A fatal house fire in Payette last week now has city leaders and first responders looking into the issue of frozen fire hydrants, after crews responding to that fire discovered the closest fire hydrant had frozen over.
Though the State Fire Marshal has said the frozen hydrant would not have changed the outcome of last week’s fire, the city has developed a new plan to make sure firefighters have working hydrants.
“I’ve been on [the force] for 20 years, obviously haven’t made every fire, but this was our first experience with a frozen fire hydrant in my time,” said Steve Castenada, Payette City Fire Chief.
The City of Payette recently inspected all of the just over 300 fire hydrants in the city. Results show five additional fire hydrants had frozen over.
“If the drain holes in the bottom become plugged for whatever reason, then the hydrant won’t drain properly,” said Jacob Hust, Water Superintendent for the City of Payette.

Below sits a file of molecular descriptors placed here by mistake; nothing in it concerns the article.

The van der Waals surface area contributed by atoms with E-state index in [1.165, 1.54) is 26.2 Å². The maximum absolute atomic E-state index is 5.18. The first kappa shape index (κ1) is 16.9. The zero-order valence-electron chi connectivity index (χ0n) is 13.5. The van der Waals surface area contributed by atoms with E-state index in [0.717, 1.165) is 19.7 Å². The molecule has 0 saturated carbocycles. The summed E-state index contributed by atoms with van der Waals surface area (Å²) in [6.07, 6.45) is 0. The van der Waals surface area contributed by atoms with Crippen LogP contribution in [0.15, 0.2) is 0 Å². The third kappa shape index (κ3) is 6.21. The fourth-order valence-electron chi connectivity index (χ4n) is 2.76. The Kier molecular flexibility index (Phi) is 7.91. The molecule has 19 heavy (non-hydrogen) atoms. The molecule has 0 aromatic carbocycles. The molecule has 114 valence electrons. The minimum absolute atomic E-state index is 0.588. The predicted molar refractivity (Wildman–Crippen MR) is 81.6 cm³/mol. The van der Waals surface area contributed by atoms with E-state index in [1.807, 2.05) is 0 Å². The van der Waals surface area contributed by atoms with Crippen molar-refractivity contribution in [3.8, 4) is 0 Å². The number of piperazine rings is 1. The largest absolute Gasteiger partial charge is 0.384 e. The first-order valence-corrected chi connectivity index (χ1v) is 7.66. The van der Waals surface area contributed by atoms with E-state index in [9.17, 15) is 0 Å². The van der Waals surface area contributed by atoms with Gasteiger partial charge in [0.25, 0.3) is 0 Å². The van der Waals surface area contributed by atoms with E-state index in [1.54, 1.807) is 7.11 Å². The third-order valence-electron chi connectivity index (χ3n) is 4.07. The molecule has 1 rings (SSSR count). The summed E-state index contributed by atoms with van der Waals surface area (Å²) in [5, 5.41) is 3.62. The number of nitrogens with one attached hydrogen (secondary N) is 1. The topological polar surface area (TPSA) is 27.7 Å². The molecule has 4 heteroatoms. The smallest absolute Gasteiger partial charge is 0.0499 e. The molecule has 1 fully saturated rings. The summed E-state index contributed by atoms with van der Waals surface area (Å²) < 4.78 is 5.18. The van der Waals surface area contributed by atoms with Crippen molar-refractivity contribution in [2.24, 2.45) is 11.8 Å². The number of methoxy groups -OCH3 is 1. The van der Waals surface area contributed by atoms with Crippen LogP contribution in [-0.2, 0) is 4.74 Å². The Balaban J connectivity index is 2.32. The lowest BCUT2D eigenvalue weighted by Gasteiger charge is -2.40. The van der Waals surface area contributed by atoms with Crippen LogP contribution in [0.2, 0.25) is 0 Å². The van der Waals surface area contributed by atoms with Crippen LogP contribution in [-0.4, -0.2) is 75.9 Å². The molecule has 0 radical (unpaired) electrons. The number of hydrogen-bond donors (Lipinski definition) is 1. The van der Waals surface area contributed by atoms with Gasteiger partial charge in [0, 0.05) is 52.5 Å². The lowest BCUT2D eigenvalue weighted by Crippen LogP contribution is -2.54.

The city plans to flush hydrants twice a year and do a visual inspection of each unit before the first frost of the year.
The city will also replace aging hydrants.
“The City of Payette is also going to get bids to hire somebody to do that and maybe get them replaced a little bit quicker and just be as proactive as we can,” said Payette Mayor Jeff Williams.
And while fire investigators say that frozen hydrant firefighters encountered last week didn’t contribute to its outcome, city leaders say it alerted the community to an issue needing to be addressed.
“Unfortunate circumstances, incidents lead to, ‘How can we learn from this?” Williams said. “…and that’s what I hope happens on this.”
The Payette Fire Department is also reminding folks to make sure their smoke alarms and carbon monoxide detectors are working.
Firefighters are installing them and changing out batteries for free for those living in Payette.